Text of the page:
Microeconomics module 8: Readings from eighth edition


Microeconomics module 8: Readings from eighth edition

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Microeconomics, Module 8, “Competitive Firm in the Long-Run”

 

Microeconomics module 8: Readings from eighth edition

 

(The attached PDF file has better formatting.)

 

Updated: October 16, 2010

 

{The Landsburg textbook is excellent.  We say to read certain sections and to skip others.  This does not mean that certain sections are better; it means that the homework assignments and exam problems are based on the sections that you must read for this course.  Some of the skipped sections are fascinating, but they are not tested.}

 

Module 8 covers sections 7.3, 7.4, and 7.7; skip sections 7.5 and 7.6, which are not tested on the final exam and have no homework assignments.

 

Read section 7.3; know the difference at the bottom of page 187 between economic profits and accounting profits. The same principle is covered in the corporate finance course.

 

Long-run competitive pricing sets price equal to minimum average total cost, which includes both fixed and variable opportunity costs; examples are

 


           A market return on the capital used to buy fixed assets.

           The potential labor income if the entrepreneur worked at another job.


 

 

For the short run formula of marginal revenue equals marginal cost, we include the short term opportunity costs, such as earnings in a temporary job for the entrepreneur.  In most cases, the opportunity costs are long-run, not short run.

 

Know the section on the algebra of the exit decision on page 188. Know the two differences between the short and long-run at the bottom on page 186. Know the difference between shut-down and exit in the middle of page 189.

 

Read section 7.4 on pages 189-199; this covers the constant-cost case of the competitive industry. It covers the basic theory of competitive industries.

 

Skip section 7.5; it is not tested on the final exam and there are no homework assignments from this section. To analyze the pricing structure of a firm, the principles in Section 7.5 are essential. Many large high-tech firms are decreasing cost: each additional sale reduces the average cost. In contrast, insurers are increasing cost firms. The first few policies written are the best insureds, with low expected losses; later policies are lower quality risks, with higher expected losses.

 

Section 7.6 is fascinating: the discussions of rent control, motel room rents, and busboy tips are wonderful applications of economic theory to everyday matters.  These applications are not tested on the final exam The overview and concepts posting on the discussion forum summarizes the applications for interested candidates.

 

Read section 7.7 on pages 209-211, a two page summary of the essential relations in short run and long-run competition.  Know how shifts in the supply curve affect competitive prices.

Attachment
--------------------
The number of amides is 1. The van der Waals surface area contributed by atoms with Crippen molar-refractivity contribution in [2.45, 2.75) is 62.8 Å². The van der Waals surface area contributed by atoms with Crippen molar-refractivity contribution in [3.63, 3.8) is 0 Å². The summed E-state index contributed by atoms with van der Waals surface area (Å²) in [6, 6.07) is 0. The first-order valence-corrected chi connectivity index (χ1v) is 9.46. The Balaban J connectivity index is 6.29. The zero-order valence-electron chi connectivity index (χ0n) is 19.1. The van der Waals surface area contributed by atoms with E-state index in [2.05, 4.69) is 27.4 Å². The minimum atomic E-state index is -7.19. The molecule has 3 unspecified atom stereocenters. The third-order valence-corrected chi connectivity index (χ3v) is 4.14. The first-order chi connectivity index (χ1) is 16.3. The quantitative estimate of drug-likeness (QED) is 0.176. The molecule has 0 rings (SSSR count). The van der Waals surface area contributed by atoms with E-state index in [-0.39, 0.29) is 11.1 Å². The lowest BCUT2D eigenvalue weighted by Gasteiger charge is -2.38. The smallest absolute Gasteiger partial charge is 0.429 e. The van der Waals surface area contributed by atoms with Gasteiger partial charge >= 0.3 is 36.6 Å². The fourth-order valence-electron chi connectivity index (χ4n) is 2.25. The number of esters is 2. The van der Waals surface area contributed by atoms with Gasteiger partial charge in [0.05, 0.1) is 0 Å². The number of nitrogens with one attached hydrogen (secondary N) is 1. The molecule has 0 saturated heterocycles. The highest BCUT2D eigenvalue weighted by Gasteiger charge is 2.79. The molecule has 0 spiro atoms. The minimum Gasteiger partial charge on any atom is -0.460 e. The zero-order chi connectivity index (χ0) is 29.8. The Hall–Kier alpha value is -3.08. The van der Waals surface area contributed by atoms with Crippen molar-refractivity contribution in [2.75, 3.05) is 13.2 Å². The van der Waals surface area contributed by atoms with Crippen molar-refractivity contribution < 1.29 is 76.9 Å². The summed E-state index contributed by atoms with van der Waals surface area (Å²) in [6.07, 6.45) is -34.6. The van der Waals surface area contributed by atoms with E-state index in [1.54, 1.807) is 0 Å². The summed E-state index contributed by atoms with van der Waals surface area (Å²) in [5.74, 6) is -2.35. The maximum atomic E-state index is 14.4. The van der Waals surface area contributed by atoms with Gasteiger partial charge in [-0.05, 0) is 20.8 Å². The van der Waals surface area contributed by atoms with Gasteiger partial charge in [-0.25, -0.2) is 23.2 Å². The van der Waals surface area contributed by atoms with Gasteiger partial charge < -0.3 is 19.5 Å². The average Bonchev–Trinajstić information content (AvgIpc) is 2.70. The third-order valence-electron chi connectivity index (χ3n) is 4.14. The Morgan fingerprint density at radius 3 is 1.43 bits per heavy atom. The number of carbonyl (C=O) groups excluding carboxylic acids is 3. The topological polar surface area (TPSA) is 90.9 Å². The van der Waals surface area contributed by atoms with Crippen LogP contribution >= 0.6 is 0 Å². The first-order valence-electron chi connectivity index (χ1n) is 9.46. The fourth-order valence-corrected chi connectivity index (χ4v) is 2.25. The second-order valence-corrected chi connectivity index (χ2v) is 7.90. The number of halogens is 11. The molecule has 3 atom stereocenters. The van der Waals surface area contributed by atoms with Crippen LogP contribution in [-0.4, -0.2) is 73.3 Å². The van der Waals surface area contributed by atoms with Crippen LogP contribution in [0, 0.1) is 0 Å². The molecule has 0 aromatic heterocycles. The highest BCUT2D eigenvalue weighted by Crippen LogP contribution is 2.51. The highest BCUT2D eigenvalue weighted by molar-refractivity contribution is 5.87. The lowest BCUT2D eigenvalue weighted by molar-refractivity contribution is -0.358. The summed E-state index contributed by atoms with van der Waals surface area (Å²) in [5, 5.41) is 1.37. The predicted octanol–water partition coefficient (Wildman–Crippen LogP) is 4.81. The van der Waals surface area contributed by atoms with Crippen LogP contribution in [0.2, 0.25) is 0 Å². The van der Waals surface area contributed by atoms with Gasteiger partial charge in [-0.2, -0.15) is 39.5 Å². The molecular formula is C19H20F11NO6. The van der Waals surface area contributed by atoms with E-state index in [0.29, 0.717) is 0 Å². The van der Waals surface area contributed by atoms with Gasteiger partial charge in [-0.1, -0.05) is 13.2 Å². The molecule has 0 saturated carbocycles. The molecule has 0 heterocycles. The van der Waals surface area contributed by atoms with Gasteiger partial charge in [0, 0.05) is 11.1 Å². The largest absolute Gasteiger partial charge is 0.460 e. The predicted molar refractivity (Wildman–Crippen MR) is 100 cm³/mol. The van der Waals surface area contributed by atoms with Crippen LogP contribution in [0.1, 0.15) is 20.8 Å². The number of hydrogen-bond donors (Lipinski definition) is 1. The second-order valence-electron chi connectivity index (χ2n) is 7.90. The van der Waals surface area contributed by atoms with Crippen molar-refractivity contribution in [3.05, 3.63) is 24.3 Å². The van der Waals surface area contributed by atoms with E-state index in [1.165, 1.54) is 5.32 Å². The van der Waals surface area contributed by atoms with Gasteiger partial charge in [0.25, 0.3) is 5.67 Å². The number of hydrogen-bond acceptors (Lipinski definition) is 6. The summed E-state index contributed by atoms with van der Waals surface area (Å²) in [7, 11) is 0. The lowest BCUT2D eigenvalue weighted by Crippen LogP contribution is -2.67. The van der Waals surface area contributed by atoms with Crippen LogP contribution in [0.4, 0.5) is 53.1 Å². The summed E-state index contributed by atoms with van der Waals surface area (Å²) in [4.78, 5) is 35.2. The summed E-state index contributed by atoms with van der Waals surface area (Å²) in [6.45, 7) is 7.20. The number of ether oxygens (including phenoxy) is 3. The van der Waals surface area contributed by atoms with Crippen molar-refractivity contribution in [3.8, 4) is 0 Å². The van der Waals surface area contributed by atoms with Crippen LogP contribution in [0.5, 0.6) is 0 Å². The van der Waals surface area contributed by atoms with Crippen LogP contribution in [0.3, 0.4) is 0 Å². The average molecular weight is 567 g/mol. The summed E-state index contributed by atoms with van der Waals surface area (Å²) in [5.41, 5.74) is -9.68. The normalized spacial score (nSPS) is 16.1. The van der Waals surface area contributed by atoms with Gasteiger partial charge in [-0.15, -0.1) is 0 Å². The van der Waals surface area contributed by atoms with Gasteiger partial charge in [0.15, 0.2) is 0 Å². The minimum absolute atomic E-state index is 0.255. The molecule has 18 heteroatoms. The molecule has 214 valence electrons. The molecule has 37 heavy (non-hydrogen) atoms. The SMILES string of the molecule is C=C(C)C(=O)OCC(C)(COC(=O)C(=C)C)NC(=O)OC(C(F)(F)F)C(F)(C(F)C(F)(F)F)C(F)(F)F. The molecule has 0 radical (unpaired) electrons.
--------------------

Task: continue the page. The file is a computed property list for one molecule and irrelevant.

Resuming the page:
Read the summary on pages 211-212.

 

Review exercises N1 through N6 on pages 213-216. These exercises use discrete cost and demand curves. The final exam problems use marginal cost or average cost functions along with linear demand curves and fixed cost dollars. The problems solve for the same output: price, quantity, and (sometimes) number of firms. The final exam problems also solve for consumers’ surplus and producers’ surplus; the effects of sales taxes and excise taxes; and the dead weight loss from taxes.

 

Review parts N1(b), N3(d), N4(f), and N5(e). Distinguish between short run and long-run equilibrium, and know whether firms will enter or leave the industry, based on the relation between the two equilibria.

 

Review exercises N7 and N8 on pages 216-217. These use the marginal cost and average cost functions and demand curves as on the final exam problems. You are expected to derive the average cost curve from the fixed costs and the marginal costs.

 

Review problem 8 on page 218. Landsburg is a political economist (as is Barro, the author of the macroeconomic textbook). The policies that best aid the homeless, the unemployed, minorities, and other groups that have trouble in modern societies are hotly debated. Use the economic concepts of supply and demand for homeless shelters to answer this problem. We do not say Landsburg's political perspective is correct, but it is well worth understanding.

 

Review problem 9 on pages 218-219. You should be able to derive the demand curve from a set of indifference curves.

 

Review problem 10 on page 219. Problems 11 and 12 deal with increasing cost and decreasing cost industries, which are not covered in this course.

 

Review problems 13, 14, and 15 on page 219. All three changes affect the competitive equilibrium, but the changes are different.

 

Review problem 18 on page 220. This problem relates to public policy issues of national health insurance, but it is too sp**** to reflect current debates. Nevertheless, it is a good introduction to the economics of health insurance.

 


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